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Does 'Harry Potter the Deathly Hallows' mark the beginning of the end for Hogwarts?


Writing a review for the Harry Potter and the Deathly Hallows is a fairly tricky endeavor. This is because reviewing the film is comparable to reviewing half of a movie. More so than other “two movie” finale films, Deathly Hallows feels polished and well accomplished, but a bit too incomplete. Perhaps the second half will fuse to make a beautiful epic whole, but this first part stands as good, not great.

The Deathly Hallows is easily the darkest Potter movie to grace the screen yet,'Harry Potter and the Deathly Hallows' photo: Warner Bros. steeped in a palette drained of color, as well as an atmosphere of general despair. Now that Hogwarts has been uprooted, Dumbledore (spoiler) has been killed, and Voldemort (Ralph Fiennes) has taken over the ministry, the remaining warriors’ band together in a cohesive effort to protect Harry (Daniel Radcliffe) from being captured and killed.

It’s not long, however, before Voldemort and his dementors are hot on Potter’s trail, sabotaging him and the elder Weasely’s wedding. Using a transportation spell, Hermione (Emma Watson) moves herself, Ron (Rupert Grint), and Harry to a safe place in downtown London, where the dementors can’t pick up on his scent so quickly. The spell is used frequently throughout the duration of the film to send the heroes to safety.

Meanwhile, the trio attempts to figure out how to locate the horcruxes, magic orbs that must be destroyed in order to revoke the power of the dark forces. They manage to obtain one, and in an attempt to pulverize it, realize the power the tiny amulet holds is strong, and can have a toxic effect on anyone that touches it. With the help of special gifts awarded by the late Dumbledore, the three attempt to locate the rest of the horcruxes, and use these gifts to eradicate them, all while facing extreme trials and tribulations within themselves and each other along the way.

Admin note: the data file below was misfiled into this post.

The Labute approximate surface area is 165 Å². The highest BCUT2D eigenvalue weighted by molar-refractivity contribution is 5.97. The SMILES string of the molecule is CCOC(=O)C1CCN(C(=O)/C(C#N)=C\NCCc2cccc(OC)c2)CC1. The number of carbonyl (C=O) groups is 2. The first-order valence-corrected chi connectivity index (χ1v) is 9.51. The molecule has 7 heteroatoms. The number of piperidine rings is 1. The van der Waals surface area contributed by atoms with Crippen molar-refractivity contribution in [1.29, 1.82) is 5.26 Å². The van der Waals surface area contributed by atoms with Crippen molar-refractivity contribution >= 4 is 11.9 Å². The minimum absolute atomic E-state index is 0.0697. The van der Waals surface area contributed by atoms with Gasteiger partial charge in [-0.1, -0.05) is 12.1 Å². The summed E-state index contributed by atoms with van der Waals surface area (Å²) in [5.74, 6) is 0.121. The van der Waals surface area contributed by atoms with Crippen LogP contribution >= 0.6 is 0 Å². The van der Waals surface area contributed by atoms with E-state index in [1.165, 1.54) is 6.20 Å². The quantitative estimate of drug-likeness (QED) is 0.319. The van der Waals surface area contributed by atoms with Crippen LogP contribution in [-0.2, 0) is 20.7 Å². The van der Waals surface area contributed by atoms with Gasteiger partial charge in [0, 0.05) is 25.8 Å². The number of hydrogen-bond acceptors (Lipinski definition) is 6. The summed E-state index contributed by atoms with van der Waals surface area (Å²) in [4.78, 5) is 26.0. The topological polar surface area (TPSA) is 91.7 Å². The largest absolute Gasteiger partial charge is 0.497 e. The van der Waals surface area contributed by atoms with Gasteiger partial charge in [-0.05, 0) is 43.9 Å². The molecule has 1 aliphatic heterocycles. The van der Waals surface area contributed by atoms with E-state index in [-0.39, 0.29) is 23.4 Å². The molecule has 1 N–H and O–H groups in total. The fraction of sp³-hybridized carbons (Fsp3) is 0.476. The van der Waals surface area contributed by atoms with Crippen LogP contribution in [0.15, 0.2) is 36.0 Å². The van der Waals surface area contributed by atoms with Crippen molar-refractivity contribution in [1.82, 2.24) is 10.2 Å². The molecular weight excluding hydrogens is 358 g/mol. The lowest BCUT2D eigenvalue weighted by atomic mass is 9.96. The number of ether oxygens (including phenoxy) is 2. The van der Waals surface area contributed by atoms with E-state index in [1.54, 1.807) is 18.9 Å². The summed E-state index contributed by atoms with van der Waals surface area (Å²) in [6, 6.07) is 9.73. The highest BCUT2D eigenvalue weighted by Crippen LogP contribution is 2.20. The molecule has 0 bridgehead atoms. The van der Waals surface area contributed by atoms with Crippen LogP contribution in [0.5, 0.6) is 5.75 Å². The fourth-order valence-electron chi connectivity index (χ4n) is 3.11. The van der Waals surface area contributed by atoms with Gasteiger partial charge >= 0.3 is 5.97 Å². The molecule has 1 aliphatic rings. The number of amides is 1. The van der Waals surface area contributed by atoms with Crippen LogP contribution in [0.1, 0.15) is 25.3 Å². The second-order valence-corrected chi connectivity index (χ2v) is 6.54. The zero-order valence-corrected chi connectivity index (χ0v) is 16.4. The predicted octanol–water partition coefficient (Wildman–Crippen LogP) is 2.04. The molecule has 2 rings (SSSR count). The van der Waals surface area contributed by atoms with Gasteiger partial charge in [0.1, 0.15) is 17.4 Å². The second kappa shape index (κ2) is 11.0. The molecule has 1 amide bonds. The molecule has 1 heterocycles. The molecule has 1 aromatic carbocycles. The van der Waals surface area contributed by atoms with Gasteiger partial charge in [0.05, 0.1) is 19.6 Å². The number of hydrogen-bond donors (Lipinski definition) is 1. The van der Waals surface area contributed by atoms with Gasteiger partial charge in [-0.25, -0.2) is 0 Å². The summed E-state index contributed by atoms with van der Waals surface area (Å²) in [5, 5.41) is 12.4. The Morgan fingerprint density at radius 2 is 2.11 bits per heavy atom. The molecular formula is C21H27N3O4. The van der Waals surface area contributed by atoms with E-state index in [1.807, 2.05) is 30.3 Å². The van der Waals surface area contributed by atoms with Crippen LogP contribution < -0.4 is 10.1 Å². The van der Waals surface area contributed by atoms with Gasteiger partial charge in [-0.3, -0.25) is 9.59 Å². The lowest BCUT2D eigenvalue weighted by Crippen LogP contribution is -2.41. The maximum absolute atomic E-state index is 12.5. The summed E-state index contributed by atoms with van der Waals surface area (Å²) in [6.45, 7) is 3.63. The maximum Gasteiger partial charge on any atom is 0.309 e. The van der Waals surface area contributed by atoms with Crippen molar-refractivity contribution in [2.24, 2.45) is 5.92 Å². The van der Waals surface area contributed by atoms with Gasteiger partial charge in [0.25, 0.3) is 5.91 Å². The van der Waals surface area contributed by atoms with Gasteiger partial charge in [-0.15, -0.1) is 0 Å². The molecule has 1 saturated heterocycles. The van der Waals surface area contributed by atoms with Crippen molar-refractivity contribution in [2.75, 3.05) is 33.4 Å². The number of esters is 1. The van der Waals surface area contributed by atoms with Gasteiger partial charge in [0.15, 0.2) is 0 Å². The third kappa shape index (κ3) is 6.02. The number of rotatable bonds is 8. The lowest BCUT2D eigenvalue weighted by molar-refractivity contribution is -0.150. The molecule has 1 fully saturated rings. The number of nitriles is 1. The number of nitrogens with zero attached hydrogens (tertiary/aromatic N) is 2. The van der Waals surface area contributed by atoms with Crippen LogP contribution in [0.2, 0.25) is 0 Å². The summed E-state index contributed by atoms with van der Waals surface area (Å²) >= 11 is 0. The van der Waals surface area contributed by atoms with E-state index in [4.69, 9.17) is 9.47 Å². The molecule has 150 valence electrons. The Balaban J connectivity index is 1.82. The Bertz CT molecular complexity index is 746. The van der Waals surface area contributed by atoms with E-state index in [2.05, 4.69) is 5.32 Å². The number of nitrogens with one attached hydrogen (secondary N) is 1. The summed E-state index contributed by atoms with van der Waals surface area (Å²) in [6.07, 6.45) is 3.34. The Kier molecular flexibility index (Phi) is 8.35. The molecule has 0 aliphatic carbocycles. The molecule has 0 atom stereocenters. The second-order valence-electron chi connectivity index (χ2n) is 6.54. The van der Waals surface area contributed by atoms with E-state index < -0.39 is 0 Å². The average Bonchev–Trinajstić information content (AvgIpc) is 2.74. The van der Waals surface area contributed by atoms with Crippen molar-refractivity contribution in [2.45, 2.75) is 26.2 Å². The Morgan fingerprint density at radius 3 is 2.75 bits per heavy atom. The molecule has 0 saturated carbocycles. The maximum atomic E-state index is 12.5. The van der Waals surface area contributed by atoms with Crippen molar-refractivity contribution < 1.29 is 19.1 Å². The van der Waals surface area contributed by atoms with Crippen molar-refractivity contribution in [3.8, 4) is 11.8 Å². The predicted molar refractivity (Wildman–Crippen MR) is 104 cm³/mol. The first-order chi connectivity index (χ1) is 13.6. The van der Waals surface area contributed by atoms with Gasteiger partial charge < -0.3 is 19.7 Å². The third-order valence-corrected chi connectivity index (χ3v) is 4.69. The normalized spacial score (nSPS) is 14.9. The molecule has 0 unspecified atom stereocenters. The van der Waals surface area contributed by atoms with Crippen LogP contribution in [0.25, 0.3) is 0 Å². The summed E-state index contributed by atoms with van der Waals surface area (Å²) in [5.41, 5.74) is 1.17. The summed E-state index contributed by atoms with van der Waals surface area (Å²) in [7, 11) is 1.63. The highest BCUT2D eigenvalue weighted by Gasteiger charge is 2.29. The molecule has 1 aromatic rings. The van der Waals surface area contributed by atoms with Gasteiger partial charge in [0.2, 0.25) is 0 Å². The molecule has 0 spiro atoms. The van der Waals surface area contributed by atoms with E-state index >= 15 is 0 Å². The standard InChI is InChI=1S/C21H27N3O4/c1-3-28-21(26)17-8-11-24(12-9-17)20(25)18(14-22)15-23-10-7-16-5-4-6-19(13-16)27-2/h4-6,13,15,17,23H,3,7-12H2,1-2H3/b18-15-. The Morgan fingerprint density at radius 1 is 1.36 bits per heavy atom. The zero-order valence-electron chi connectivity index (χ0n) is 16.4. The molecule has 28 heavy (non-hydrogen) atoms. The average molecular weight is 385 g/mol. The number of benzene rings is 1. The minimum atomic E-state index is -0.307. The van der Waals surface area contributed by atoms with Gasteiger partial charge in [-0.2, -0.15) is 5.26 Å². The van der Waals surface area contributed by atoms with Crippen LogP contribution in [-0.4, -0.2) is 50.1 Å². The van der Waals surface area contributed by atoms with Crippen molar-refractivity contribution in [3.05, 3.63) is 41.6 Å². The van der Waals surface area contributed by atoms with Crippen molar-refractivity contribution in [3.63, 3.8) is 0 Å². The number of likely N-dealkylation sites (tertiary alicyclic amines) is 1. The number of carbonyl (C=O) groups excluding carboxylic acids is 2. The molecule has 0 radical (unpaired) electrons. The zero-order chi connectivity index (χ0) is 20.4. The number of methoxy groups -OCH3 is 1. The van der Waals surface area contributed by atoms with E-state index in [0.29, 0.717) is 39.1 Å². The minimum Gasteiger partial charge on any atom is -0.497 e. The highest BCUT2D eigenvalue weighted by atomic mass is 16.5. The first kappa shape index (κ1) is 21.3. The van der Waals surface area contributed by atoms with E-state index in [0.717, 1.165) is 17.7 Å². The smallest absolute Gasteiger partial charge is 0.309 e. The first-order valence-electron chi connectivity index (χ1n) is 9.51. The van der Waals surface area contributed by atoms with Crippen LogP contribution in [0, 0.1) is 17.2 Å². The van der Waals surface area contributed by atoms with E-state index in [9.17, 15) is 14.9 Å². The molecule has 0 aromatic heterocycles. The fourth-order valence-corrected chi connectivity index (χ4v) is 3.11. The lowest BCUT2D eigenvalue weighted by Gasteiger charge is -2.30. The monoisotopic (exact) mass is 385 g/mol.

At this point in the game, audiences who have taken the ride with Harry, Hermione, and Ron have grown to care about them considerably. This film will only strengthen that investment and will likely even turn on newcomers to their warmth and chemistry. One thing director David Yates exudes is a knack for character and emotion. His character driven moments carry just as much weight (if not more) as his thrilling action pieces. The psychological journey of these heroes is never shortchanged and the picture therefore is rich and textured to a fault.

Sadly, though, for being a two part film, Yates and company didn’t seem to remember that there should be a balance between the two, otherwise you merely have buildup and climax. Part 1 is too much of the former and at times this adventure gets too caught up in a languid pace (the screening audience was noticeably antsy), and that’s partly due to the film’s narrative nature. Yates tries to compensate with a half baked cliffhanger ending, which instead comes off forced. Deathly Hallows will also likely lose anyone who hasn’t seen one of these films, as it frequently gets caught up in “Potter Speak” (muggle say what?), which will likely distract that part of the audience from getting caught up in the adventure. Also, the film does lack a bit of cohesion, crammed with a myriad of loose ends. These questions may be answered in part two, but more of an even distribution would have helped.

Still, for all this nitpicking, Harry Potter and the Deathly Hallows remains a fine film, the kind of polished, visually beautiful, and emotionally deep fantasy that runs circles around crap like Twilight. There is also a stunning hand drawn animation account of the Deathly Hallows folklore that really brims with vibrance. It remains to be seen if Yates and company will hit an all out home run with the conclusion of this beloved series, but as it remains, watching Harry Potter and friends evolve and mature has been a journey for this generation, and one for the ages.

Contact Jim Teti at jteti@philly2philly.com

Photos: Warner Bros.